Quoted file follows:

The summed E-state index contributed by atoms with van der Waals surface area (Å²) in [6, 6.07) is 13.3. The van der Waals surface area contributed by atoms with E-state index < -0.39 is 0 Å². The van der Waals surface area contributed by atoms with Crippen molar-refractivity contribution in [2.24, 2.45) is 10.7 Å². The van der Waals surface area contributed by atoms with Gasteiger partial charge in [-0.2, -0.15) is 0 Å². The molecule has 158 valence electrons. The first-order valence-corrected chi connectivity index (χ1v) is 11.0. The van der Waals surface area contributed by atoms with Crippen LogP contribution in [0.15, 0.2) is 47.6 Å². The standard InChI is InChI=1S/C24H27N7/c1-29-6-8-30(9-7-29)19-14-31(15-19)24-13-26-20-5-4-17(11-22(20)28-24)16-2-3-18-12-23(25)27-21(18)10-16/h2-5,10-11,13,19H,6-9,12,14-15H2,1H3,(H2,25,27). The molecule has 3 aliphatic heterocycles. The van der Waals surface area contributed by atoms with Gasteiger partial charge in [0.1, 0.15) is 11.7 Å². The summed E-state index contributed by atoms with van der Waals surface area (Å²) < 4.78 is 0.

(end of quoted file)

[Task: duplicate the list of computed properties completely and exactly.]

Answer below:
The summed E-state index contributed by atoms with van der Waals surface area (Å²) in [6, 6.07) is 13.3. The van der Waals surface area contributed by atoms with E-state index < -0.39 is 0 Å². The van der Waals surface area contributed by atoms with Crippen molar-refractivity contribution in [2.24, 2.45) is 10.7 Å². The van der Waals surface area contributed by atoms with Gasteiger partial charge in [-0.2, -0.15) is 0 Å². The molecule has 158 valence electrons. The first-order valence-corrected chi connectivity index (χ1v) is 11.0. The van der Waals surface area contributed by atoms with Crippen LogP contribution in [0.15, 0.2) is 47.6 Å². The standard InChI is InChI=1S/C24H27N7/c1-29-6-8-30(9-7-29)19-14-31(15-19)24-13-26-20-5-4-17(11-22(20)28-24)16-2-3-18-12-23(25)27-21(18)10-16/h2-5,10-11,13,19H,6-9,12,14-15H2,1H3,(H2,25,27). The molecule has 3 aliphatic heterocycles. The van der Waals surface area contributed by atoms with Gasteiger partial charge in [0.1, 0.15) is 11.7 Å². The summed E-state index contributed by atoms with van der Waals surface area (Å²) < 4.78 is 0.